The Senate on Thursday passed an energy bill that requires greater fuel economy for cars and more renewable fuels. But $21.5 billion in renewable incentives and a national renewable-energy standard got cut out.
The U.S. Senate on Thursday evening passed an energy bill that requires greater fuel economy for vehicles and more renewable fuels.
The bill, which will become law if it is signed by President Bush, calls for a corporate average fuel economy standard of 35 miles per gallon and the use of 36 billion gallons of biofuels, both by 2020.
The Union of Concerned Scientists called the bill, which passed 86-8, a "landmark" that strengthens fuel-economy standards for the first time in 30 years.
Chris O'Brien, vice president for government relations for Sharp Solar and chair of the Solar Energy Industries Association, called the bill "a significant missed opportunity."
"We're frankly surprised that the signal of support from folks was ignored," he said. "Over 100,000 letters were sent to the Congress to voice support for solar tax credits, but none of the senators we saw as potential swing votes voted in favor of cloture."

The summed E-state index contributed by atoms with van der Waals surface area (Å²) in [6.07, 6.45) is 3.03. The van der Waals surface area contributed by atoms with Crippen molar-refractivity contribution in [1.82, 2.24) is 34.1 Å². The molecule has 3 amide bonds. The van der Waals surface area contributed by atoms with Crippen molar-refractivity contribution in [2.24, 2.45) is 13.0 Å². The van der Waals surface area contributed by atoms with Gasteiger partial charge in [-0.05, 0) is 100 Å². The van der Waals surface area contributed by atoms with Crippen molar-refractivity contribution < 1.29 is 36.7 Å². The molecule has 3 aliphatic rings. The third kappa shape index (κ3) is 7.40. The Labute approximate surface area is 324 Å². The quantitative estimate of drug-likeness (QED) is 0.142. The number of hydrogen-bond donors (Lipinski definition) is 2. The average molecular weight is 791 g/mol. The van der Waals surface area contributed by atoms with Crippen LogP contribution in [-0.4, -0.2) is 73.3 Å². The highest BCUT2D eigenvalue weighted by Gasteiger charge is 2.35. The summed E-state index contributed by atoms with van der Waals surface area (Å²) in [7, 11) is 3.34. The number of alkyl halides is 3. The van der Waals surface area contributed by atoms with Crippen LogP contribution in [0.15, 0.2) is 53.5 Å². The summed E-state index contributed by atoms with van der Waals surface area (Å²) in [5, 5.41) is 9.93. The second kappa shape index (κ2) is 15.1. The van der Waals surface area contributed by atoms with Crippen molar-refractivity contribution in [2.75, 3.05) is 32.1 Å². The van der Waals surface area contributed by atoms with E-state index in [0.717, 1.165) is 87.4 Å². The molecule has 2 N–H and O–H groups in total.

While the bill will increase automobile energy efficiency and biofuel production, it does nothing to provide a significant shift in the electricity sector, he said.
"That's a big gap in terms of addressing broader climate change, energy security and economic development," he said. "It was very disappointing."
O'Brien said the failure to pass the tax credits will result in much greater uncertainty about the market after 2008, when the current tax credits are set to expire, and a dramatic slowdown of project-development activity next year.
Because the availability of the tax credit in 2009 is uncertain and because large solar projects take 12 to 14 months to develop, the solar industry is likely to see an immediate stop to the development of projects that wouldn't be completed until 2009, he said....MORE